In bipolar disorder, a common symptom that often occurs in manic episodes is that of grandiosity – having an inflated sense of self, believing that one has special powers, spiritual connections, or religious relationships. This is a simple definition of grandiosity, but I find that in my own personal experiences, as many, many people do, that I do not perfectly fit into this textbook definition.
How Grandiosity Makes Me Feel
Oftentimes while in class, for example, when going over philosophical things, I feel as if I always have many of the same philosophical topics swirling around in my head that seem more realistic to me while others discuss them as if they are foreign ideas. Some peers, when discussing these topics during class, even go as far as calling them “psycho” and “crazy,” while I’m sitting there feeling as if I’m thinking on an entirely different level with an advanced level of understanding and perception.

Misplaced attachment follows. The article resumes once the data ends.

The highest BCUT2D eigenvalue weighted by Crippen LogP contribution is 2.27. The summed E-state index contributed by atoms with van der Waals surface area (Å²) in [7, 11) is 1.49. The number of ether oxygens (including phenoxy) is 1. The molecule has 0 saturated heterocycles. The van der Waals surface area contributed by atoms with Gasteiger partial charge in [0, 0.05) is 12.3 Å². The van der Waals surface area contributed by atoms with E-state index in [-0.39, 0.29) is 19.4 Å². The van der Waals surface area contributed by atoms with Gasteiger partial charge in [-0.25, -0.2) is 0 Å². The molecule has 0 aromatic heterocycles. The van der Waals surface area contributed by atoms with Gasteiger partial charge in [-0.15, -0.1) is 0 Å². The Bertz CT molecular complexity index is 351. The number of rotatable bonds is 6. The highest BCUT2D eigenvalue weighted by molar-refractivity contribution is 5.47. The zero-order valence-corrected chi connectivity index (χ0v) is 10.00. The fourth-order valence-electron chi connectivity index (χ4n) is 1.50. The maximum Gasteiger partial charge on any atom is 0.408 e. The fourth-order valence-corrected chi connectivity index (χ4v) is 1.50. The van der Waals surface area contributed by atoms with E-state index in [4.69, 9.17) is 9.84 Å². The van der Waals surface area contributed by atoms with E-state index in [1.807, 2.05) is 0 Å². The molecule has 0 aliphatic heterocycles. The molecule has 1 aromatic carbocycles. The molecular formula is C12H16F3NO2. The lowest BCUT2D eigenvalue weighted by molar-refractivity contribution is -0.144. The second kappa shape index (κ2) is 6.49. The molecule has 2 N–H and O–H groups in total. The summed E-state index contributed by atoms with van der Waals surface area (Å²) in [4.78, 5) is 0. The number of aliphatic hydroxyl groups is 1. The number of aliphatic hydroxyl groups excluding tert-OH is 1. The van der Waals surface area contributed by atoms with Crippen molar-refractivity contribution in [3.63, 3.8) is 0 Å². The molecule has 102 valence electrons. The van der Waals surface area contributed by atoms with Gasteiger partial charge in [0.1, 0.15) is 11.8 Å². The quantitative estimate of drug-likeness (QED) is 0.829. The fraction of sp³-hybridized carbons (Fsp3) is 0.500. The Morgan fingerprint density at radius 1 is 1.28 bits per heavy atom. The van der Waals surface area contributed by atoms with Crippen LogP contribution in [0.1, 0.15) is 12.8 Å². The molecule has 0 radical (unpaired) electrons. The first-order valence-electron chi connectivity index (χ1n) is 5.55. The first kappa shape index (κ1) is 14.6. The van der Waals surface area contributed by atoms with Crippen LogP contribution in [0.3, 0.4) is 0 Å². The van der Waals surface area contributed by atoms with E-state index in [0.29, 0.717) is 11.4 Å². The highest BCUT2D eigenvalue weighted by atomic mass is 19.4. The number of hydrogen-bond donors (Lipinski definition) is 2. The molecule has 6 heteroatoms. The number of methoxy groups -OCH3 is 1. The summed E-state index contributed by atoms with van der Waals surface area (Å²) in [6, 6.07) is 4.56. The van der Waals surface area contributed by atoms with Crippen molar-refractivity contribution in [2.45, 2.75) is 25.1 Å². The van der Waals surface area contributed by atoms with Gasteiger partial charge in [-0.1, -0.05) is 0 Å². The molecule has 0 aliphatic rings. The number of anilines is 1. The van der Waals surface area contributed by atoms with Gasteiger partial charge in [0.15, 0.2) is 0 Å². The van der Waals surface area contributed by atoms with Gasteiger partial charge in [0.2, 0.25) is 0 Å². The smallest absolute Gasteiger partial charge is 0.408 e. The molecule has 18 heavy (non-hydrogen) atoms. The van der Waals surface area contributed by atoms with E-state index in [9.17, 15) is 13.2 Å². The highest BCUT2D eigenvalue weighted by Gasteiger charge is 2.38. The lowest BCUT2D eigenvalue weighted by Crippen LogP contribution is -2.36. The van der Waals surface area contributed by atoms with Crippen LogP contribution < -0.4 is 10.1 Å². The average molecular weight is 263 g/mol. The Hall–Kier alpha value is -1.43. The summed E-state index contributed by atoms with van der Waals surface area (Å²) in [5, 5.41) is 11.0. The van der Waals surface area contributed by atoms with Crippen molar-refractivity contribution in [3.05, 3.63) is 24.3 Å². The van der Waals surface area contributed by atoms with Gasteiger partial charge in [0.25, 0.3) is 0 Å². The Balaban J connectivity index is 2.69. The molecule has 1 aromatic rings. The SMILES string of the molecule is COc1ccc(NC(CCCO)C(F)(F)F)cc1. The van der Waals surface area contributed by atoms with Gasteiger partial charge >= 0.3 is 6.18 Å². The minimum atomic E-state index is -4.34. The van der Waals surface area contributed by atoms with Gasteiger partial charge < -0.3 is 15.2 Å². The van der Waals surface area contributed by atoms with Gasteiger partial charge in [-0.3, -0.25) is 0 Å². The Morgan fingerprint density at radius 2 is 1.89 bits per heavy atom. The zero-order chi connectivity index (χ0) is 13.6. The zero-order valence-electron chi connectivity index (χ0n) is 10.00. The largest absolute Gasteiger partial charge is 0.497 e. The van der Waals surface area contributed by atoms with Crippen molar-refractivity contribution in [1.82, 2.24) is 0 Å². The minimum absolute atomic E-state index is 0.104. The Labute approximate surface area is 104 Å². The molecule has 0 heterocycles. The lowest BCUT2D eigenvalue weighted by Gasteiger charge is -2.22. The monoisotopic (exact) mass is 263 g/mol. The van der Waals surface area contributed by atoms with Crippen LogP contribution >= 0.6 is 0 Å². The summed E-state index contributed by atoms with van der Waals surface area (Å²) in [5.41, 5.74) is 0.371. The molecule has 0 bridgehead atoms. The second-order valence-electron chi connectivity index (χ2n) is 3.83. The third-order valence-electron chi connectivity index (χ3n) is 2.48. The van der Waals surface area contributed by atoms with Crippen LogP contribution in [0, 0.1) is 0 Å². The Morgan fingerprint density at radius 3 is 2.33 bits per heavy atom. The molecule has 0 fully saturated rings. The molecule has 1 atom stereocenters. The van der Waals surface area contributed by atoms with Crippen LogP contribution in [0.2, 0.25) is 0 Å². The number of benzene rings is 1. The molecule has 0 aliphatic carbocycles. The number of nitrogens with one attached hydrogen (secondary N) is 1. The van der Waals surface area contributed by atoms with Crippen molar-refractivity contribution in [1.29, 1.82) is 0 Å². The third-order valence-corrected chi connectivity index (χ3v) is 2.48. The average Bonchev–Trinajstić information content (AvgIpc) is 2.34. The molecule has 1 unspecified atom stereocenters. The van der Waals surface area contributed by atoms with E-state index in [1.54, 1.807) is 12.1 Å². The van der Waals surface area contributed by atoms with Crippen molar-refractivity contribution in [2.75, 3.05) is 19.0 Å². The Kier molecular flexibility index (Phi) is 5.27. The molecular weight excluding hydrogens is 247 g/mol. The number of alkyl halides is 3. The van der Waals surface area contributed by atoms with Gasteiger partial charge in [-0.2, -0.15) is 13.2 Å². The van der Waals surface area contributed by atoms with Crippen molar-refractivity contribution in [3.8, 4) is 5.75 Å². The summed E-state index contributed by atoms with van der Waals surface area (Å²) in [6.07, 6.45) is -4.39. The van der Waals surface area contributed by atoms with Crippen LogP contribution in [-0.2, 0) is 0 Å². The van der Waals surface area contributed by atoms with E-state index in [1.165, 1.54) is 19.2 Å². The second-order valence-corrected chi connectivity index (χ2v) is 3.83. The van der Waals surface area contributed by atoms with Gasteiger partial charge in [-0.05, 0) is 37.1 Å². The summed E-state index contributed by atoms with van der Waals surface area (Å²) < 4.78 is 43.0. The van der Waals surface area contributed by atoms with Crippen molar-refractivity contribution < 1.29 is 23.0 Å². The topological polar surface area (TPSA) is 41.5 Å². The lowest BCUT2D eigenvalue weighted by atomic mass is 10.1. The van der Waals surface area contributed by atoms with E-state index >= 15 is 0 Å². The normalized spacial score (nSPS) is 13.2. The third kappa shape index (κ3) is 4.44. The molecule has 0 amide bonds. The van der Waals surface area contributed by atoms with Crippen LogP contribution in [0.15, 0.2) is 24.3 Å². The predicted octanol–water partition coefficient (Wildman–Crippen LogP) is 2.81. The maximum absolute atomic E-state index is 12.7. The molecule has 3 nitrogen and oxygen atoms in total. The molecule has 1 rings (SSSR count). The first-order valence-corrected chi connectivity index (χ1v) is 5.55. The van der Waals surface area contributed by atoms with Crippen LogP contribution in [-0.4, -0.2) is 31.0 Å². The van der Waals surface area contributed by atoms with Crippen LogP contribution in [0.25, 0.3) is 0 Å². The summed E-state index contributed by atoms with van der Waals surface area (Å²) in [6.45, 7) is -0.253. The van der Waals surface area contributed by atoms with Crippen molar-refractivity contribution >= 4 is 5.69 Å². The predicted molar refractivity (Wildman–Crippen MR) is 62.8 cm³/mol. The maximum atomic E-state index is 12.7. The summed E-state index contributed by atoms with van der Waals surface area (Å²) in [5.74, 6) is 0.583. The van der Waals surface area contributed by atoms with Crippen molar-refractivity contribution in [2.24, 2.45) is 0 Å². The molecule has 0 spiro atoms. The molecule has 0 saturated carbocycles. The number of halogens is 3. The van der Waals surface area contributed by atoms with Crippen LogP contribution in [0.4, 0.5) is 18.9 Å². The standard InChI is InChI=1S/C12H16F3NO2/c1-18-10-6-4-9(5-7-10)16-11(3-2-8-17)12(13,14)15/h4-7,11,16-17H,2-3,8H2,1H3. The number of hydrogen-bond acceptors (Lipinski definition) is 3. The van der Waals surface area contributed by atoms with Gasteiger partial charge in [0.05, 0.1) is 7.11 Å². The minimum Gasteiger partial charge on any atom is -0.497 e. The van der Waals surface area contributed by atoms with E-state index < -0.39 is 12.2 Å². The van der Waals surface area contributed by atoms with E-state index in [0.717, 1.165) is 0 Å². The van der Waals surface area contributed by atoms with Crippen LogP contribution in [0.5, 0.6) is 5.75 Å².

Please don’t get me wrong here. I do not believe that I am superior to anyone else. I simply feel as if I’m different and isolated from everyone, as if my brain works and thinks in different ways, differently than anyone else’s.
Grandiosity makes me feel isolated and alone, as if no one understands me. I find it incredibly difficult to even verbally express these things to others. I have these grand ideas in my head, but as soon as I open my mouth to share, I get stuck. I feel ridiculous and stupid, and again begin feeling as if I’m losing my mind because I cannot share what’s going on in my head.
Are these feelings even considered grandiose ideas? Or are they simply grievances that I dwell on? Am I one of the only one who feels this way, or is this a common maddening symptom that many other people living with bipolar disorder experience as well?
What do you think?